The capital of Paraguay is one of the oldest in South America, founded in 1537. Not much remains these days of early Spanish conquistadors time. Today, it is a city where rich and poor live side by side and the culture of Western style shopping malls is growing. The city does have few interesting spots to discover but first a word about timetables. The places have the most strange opening hours. While many restaurants don’t open for dinner before 7 pm in our hotel in Encarnación the dinner time was between 3-8 pm. As you can gather there is clearly not much consistency there. Many establishments have closures during the day anytime between 12-3pm and information about opening hours is not easily found. Why oh why don’t they just display them at the door?
Museo del Barro
This little gem of a museum is definitely worth a visit (strange opening times too, closed Mondays and Tuesdays but at least info on their website). The have a lot of contemporary and ceramic art from the region. We were surprised by the amount of erotic art in otherwise pretty Catholic country. Also, the women seem to have pretty classical style, round bodies. No body image issues in Paraguay – whoop whoop.
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What do you know about Paraguay? If the answer is pretty much nothing then you are not alone. We didn’t know anything about this country that lacks big tourist attractions and the fame of its neighbours Argentina and Brazil.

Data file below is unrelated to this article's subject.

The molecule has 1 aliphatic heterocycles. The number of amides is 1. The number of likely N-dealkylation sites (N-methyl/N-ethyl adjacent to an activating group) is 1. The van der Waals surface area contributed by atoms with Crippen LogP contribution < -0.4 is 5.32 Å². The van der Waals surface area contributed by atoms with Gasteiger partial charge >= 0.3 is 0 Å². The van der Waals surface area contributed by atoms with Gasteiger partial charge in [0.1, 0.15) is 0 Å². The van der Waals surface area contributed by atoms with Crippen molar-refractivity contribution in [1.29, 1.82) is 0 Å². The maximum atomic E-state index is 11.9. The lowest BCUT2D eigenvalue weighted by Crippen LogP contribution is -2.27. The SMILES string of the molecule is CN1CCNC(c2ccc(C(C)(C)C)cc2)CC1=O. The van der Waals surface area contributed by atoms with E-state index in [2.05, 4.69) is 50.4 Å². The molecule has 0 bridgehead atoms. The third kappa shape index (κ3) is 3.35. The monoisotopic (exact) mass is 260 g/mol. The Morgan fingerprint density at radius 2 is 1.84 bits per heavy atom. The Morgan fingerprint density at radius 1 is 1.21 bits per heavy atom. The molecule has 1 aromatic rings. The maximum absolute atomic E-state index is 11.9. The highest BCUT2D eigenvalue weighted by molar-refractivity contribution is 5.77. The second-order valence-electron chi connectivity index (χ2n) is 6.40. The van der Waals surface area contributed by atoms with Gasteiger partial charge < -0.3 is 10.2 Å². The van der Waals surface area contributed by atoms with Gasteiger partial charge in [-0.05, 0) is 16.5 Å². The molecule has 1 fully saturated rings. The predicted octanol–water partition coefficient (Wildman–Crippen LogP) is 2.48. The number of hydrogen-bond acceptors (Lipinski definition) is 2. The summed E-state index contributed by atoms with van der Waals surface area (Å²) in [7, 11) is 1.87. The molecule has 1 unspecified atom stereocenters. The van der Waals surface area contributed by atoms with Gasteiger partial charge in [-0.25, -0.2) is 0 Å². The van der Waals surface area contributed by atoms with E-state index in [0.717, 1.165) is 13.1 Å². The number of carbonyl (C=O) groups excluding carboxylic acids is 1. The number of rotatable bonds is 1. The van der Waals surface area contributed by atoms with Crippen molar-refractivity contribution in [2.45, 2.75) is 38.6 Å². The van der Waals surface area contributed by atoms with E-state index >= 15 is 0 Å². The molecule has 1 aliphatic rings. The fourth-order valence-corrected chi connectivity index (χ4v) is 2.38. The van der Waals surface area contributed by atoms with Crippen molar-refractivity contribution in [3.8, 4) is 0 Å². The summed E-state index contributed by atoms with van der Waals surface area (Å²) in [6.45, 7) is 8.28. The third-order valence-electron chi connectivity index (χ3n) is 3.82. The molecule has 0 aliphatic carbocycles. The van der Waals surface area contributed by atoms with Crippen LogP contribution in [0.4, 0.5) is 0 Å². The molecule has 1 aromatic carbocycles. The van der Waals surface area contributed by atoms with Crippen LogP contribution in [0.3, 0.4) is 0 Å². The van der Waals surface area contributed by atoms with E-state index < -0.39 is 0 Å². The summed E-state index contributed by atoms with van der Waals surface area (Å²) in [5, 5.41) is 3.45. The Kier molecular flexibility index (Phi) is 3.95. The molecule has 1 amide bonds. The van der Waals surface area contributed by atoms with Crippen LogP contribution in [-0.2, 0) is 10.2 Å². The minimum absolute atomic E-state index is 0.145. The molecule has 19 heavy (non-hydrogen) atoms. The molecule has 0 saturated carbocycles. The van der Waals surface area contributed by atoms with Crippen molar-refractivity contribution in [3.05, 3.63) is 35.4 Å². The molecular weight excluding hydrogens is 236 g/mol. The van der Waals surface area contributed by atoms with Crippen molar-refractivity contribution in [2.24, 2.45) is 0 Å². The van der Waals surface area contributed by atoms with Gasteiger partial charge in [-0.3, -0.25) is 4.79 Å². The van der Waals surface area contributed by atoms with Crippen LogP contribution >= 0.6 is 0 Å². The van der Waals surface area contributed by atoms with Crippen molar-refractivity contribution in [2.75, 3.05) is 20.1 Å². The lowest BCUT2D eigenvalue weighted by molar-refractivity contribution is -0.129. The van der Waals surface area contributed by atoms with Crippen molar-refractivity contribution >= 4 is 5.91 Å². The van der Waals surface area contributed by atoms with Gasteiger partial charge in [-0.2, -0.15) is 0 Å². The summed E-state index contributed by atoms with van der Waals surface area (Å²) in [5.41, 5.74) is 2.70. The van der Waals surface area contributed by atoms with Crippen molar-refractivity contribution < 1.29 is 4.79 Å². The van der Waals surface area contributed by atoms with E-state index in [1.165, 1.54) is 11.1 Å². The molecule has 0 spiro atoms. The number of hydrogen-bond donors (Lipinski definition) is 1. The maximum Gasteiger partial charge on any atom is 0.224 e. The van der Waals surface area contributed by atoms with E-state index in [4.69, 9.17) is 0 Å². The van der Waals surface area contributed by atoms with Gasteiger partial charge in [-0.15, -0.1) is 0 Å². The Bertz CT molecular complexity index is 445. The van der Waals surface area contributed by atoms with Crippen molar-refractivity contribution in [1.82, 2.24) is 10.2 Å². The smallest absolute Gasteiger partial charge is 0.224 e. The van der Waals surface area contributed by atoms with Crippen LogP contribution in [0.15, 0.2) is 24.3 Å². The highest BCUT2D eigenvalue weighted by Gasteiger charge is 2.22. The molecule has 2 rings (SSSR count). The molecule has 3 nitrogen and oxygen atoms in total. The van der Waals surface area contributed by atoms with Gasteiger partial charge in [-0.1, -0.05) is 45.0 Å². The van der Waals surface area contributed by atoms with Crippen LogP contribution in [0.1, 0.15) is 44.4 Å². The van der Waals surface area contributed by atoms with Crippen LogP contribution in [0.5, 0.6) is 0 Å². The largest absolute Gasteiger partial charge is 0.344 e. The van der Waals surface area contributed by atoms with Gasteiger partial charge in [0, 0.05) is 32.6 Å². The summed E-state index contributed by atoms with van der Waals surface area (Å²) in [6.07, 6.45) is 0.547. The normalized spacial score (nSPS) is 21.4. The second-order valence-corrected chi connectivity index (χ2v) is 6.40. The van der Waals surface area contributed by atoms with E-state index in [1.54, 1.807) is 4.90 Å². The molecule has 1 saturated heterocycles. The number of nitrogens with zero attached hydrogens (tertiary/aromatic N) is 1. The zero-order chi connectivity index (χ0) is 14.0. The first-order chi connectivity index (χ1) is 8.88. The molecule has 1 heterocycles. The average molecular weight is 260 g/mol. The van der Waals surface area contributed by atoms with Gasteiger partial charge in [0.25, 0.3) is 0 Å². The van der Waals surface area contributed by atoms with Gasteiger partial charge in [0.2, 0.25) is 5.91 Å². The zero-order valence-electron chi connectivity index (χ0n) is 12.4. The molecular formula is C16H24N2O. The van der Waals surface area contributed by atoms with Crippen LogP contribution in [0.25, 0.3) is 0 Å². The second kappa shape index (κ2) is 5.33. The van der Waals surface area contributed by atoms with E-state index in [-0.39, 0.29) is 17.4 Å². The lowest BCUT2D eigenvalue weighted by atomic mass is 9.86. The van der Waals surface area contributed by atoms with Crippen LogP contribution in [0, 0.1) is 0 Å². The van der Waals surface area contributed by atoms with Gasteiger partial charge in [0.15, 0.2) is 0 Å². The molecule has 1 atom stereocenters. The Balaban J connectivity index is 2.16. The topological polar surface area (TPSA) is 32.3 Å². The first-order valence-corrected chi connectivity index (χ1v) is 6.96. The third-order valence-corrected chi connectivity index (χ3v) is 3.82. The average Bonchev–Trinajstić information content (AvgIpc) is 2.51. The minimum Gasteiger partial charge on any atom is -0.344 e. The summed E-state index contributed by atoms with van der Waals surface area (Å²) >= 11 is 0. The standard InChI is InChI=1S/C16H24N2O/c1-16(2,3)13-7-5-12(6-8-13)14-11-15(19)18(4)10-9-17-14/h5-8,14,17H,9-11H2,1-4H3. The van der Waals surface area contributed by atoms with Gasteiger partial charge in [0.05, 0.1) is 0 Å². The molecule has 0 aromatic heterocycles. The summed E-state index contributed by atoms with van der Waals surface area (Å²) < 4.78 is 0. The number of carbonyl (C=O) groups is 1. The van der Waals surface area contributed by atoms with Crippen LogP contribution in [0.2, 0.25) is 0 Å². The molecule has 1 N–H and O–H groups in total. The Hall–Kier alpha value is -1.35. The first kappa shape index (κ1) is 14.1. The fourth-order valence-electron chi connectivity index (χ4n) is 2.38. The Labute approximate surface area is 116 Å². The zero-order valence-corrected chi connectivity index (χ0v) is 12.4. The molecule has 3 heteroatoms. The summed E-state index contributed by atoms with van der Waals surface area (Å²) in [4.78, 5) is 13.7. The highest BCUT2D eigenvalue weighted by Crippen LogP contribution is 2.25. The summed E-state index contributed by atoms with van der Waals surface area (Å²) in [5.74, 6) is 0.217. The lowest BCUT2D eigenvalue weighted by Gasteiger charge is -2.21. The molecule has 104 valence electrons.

First curious fact is that Paraguay is actually one of the safest countries in South America (according to Lonely Planet). There are many warnings about scams and organised crime in Brazil, Bolivia and many other countries but for Paraguay it just says “it is a safe country to travel”. Part of the reason could be that since there are virtually no tourists, there is no organised crime network. So we have felt really relaxed here – even after dark.
This safety is even more curious here in Asunción where one can observe a striking contrast between the rich and poor. We live in an AirBnB in a rich area (pictures below from our place) and all the houses are nice, big, Mediterranean style with gates and electric wire. And of course beautiful parks. Just few blocks away from here people live in wooden shacks, that have house numbers painted on them and one portable toilet here and now. We drove past one area in the taxi and I was shocked at how dirty and run down the houses were while happy looking kids played outside.
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